Technology and the changing tv news landscape

Wayne Lynch, former News Director @ Northwest Cable News – @TVMavenSeattle– “It’s been seven years since @Tegna and @Xfinity dropped Northwest Cable News (NWCN) after 21 years of 24/7 news tailored for the entire region. It was a huge loss for the region but inevitable with immediate news on phones…”

Author: Jason Remington

Creator, Admin, & Editor of QZVX, former broadcaster at KTOY FM/Tacoma, KVAC/Forks , KDFL/Sumner, KTTX & KWHI FM/Brenham (TX), KONP/Port Angeles, KBAM/Longview, KJUN/Puyallup, KRPM FM/Tacoma, KAMT/Tacoma, KASY/Auburn, KBRD FM/Tacoma, KTAC/Tacoma, KMTT FM/Tacoma, and KOOL FM/Phoenix. -- Airchecks
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5 thoughts on “Technology and the changing tv news landscape

  1. Most I know no longer watch or follow local news programming. I haven’t watched a local newscast in years. That said I am also no longer in the coveted 25-54 demo. Very few of the “story tellers” at local channels have any roots locally and rarely stay here for more than a year or two. Local ownership at a major local station is a thing of the past. Today’s news is more “agenda driven” rather than focusing on true journalism. They all use the “correct”/same buzzwords including explosive, bombshell, game changer, fill in the blank_________. As “News” continues it’s transition from true journalism to “Story Telling” expect ratings and viewer ship to decline.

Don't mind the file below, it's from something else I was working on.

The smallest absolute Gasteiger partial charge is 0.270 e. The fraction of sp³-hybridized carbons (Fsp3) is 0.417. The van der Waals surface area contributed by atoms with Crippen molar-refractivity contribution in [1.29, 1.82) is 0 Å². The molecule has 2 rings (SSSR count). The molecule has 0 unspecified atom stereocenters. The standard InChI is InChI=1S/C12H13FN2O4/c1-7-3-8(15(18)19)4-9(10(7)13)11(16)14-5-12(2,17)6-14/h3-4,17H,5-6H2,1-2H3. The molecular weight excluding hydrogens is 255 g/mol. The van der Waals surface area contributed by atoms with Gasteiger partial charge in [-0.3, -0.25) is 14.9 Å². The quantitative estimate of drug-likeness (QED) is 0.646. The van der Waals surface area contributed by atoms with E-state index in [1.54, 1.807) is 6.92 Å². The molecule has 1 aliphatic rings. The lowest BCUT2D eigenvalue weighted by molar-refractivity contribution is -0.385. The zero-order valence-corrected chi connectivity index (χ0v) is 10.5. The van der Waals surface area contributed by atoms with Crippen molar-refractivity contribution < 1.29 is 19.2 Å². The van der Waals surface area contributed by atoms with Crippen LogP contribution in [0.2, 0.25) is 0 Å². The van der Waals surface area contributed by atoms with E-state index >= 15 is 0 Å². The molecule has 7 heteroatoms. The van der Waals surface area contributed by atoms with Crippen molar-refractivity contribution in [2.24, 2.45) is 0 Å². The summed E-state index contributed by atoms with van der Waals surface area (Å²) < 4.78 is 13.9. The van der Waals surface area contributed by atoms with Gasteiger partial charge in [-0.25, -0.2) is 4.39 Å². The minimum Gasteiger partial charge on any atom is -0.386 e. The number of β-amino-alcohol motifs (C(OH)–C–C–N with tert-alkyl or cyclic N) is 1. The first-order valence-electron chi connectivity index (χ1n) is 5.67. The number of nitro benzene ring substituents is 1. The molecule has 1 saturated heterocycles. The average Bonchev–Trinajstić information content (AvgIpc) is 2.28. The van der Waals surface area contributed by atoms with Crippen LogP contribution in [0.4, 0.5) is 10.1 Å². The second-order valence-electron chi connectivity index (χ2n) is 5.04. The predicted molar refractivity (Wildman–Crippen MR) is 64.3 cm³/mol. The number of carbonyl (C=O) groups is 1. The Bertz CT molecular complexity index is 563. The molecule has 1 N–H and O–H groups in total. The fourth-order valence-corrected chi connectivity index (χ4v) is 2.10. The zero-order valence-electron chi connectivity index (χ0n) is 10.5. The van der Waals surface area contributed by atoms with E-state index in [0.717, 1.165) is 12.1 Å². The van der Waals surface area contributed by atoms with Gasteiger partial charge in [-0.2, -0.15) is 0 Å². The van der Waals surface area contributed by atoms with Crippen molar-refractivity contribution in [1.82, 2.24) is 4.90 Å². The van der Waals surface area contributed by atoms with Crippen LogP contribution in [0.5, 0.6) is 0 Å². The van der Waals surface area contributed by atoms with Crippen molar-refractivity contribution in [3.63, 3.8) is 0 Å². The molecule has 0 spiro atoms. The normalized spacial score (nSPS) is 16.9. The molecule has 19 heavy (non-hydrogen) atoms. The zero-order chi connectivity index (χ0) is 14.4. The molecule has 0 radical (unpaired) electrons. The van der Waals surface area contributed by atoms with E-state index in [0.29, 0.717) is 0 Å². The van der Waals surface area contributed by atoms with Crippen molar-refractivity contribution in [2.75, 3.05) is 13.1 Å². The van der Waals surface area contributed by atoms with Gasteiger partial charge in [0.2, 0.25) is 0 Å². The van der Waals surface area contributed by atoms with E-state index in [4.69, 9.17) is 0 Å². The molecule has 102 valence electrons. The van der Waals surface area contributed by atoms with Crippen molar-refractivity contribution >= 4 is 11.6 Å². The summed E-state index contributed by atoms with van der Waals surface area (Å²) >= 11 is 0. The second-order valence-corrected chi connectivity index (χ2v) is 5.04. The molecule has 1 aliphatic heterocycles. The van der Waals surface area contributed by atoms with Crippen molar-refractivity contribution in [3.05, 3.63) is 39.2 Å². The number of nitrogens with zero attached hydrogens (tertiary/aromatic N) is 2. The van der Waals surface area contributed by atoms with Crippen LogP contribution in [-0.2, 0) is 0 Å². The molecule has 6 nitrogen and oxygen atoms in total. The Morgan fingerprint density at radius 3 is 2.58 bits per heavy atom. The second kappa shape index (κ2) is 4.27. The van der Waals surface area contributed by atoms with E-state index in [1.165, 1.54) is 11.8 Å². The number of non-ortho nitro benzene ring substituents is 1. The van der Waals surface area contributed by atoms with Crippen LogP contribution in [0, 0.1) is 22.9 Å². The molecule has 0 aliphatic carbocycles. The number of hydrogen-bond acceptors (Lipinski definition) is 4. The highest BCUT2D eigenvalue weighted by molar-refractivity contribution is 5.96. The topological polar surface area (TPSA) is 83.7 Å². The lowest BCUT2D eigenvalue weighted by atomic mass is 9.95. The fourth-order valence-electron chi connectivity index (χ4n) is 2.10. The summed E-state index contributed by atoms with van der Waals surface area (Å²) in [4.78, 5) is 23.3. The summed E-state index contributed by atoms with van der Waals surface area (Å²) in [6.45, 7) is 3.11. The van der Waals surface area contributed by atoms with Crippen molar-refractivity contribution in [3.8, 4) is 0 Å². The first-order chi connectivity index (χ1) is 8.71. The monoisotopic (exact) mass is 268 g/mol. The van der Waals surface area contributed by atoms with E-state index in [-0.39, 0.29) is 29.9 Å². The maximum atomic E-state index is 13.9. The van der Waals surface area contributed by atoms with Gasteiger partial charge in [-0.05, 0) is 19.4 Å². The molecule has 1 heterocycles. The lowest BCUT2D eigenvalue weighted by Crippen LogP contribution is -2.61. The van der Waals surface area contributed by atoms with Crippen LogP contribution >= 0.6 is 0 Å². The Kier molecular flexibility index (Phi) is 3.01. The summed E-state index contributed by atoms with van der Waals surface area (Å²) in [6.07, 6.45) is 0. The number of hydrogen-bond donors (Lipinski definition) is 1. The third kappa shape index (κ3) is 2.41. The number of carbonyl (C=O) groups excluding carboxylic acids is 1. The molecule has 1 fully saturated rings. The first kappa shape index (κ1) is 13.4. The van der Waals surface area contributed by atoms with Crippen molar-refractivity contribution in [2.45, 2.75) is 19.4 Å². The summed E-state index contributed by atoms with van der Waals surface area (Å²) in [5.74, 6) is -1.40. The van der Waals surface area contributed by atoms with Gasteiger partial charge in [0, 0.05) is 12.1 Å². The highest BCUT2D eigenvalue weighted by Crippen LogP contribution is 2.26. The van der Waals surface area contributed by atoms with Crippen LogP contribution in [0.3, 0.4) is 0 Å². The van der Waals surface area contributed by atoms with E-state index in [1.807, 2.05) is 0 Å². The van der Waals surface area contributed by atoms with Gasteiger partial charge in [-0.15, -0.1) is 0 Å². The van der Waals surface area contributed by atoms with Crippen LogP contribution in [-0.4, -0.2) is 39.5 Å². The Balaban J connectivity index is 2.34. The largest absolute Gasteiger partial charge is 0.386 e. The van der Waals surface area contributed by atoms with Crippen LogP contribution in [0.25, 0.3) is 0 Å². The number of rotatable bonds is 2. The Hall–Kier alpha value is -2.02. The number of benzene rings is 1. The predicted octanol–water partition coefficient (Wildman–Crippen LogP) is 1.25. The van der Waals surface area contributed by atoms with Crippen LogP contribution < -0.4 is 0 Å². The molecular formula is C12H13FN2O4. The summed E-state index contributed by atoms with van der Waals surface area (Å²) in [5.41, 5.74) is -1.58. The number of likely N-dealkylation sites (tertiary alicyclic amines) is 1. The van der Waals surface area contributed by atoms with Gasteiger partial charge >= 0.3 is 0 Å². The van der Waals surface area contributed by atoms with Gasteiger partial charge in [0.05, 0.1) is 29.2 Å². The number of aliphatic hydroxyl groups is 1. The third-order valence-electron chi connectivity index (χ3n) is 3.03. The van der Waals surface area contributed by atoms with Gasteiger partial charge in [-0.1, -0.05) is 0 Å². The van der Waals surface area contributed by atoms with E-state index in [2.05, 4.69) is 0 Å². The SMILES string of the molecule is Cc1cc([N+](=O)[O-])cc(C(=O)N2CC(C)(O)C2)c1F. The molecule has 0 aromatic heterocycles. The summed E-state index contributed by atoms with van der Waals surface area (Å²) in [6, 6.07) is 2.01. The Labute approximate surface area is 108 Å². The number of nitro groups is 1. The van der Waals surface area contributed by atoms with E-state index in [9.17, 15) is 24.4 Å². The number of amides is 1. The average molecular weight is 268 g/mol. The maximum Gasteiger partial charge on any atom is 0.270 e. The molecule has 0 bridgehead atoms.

I predict at some point very soon we will be offered AI generated local news as news organizations look to cut even more costs.

  2. TV, AM, Cable, Satellite are out of luck.
    FM kinda somewhat still in luck.
    24 hour broadcasting is out of luck.
    Celebrities are out of luck.
    Gaming, social media and podcasts now have most of the audience.
    The media as people know it today is about to topple off a cliff, there is almost nothing left.

  3. These days, every local station offers 12+ hours of local news throughout the 24 hour period. How might that dwindle over the coming years as the Internet competes and tv stations consolidate operations?

    1. It may come full-circle… I could easily see the same “local” newscast running on KING, KGW, and KREM someday. Like NWCN, it would be mostly Seattle news with occasional Portland content. The one reporter left in Spokane would get a story in a few times a month. KTVB would get a product from Denver.

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